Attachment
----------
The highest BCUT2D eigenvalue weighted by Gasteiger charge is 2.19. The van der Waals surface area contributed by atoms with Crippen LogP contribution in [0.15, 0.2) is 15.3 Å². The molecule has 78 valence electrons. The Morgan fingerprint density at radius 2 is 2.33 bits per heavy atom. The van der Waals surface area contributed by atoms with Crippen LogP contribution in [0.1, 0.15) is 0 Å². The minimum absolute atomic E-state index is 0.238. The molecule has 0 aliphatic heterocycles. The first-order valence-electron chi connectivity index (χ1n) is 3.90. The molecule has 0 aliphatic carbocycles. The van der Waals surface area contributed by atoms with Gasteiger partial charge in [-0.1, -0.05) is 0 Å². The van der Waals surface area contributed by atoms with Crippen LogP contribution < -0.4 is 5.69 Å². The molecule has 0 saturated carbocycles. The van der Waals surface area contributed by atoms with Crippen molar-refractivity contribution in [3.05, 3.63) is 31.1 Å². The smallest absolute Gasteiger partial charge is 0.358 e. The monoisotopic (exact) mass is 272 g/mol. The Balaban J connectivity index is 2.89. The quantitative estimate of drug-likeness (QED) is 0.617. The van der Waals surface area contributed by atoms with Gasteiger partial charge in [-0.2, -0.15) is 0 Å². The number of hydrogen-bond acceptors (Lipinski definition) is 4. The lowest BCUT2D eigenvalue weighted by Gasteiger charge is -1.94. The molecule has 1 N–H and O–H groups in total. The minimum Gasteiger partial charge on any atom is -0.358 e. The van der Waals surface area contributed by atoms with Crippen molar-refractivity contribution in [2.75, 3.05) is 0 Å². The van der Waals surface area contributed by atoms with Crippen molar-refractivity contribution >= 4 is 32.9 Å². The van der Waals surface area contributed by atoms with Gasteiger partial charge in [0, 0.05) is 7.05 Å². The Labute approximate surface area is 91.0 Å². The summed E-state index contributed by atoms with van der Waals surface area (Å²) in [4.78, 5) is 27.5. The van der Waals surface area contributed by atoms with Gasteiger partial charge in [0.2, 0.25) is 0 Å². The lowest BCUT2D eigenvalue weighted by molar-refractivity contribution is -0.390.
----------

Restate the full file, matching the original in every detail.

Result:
The highest BCUT2D eigenvalue weighted by Gasteiger charge is 2.19. The van der Waals surface area contributed by atoms with Crippen LogP contribution in [0.15, 0.2) is 15.3 Å². The molecule has 78 valence electrons. The Morgan fingerprint density at radius 2 is 2.33 bits per heavy atom. The van der Waals surface area contributed by atoms with Crippen LogP contribution in [0.1, 0.15) is 0 Å². The minimum absolute atomic E-state index is 0.238. The molecule has 0 aliphatic heterocycles. The first-order valence-electron chi connectivity index (χ1n) is 3.90. The molecule has 0 aliphatic carbocycles. The van der Waals surface area contributed by atoms with Gasteiger partial charge in [-0.1, -0.05) is 0 Å². The van der Waals surface area contributed by atoms with Crippen LogP contribution < -0.4 is 5.69 Å². The molecule has 0 saturated carbocycles. The van der Waals surface area contributed by atoms with Crippen molar-refractivity contribution in [3.05, 3.63) is 31.1 Å². The smallest absolute Gasteiger partial charge is 0.358 e. The monoisotopic (exact) mass is 272 g/mol. The Balaban J connectivity index is 2.89. The quantitative estimate of drug-likeness (QED) is 0.617. The van der Waals surface area contributed by atoms with Gasteiger partial charge in [-0.2, -0.15) is 0 Å². The number of hydrogen-bond acceptors (Lipinski definition) is 4. The lowest BCUT2D eigenvalue weighted by Gasteiger charge is -1.94. The molecule has 1 N–H and O–H groups in total. The minimum Gasteiger partial charge on any atom is -0.358 e. The van der Waals surface area contributed by atoms with Crippen molar-refractivity contribution in [2.75, 3.05) is 0 Å². The van der Waals surface area contributed by atoms with Crippen molar-refractivity contribution >= 4 is 32.9 Å². The van der Waals surface area contributed by atoms with Gasteiger partial charge in [0, 0.05) is 7.05 Å². The Labute approximate surface area is 91.0 Å². The summed E-state index contributed by atoms with van der Waals surface area (Å²) in [4.78, 5) is 27.5. The van der Waals surface area contributed by atoms with Gasteiger partial charge in [0.2, 0.25) is 0 Å². The lowest BCUT2D eigenvalue weighted by molar-refractivity contribution is -0.390.